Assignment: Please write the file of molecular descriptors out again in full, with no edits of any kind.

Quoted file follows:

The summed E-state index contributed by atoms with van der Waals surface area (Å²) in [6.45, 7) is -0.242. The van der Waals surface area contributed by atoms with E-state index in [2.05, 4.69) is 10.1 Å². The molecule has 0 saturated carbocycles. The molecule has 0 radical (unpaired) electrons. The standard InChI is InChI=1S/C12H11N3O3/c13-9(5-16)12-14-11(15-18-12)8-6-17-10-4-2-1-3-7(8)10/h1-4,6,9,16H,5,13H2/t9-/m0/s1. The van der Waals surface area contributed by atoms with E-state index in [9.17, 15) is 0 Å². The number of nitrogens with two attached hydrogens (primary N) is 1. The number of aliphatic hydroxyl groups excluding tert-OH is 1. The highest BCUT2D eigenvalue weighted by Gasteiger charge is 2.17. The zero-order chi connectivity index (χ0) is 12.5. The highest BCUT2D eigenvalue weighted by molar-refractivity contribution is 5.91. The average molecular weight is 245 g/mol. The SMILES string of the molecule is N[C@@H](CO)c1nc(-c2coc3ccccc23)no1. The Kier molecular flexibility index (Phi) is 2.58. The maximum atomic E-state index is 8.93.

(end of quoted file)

The summed E-state index contributed by atoms with van der Waals surface area (Å²) in [6.45, 7) is -0.242. The van der Waals surface area contributed by atoms with E-state index in [2.05, 4.69) is 10.1 Å². The molecule has 0 saturated carbocycles. The molecule has 0 radical (unpaired) electrons. The standard InChI is InChI=1S/C12H11N3O3/c13-9(5-16)12-14-11(15-18-12)8-6-17-10-4-2-1-3-7(8)10/h1-4,6,9,16H,5,13H2/t9-/m0/s1. The van der Waals surface area contributed by atoms with E-state index in [9.17, 15) is 0 Å². The number of nitrogens with two attached hydrogens (primary N) is 1. The number of aliphatic hydroxyl groups excluding tert-OH is 1. The highest BCUT2D eigenvalue weighted by Gasteiger charge is 2.17. The zero-order chi connectivity index (χ0) is 12.5. The highest BCUT2D eigenvalue weighted by molar-refractivity contribution is 5.91. The average molecular weight is 245 g/mol. The SMILES string of the molecule is N[C@@H](CO)c1nc(-c2coc3ccccc23)no1. The Kier molecular flexibility index (Phi) is 2.58. The maximum atomic E-state index is 8.93.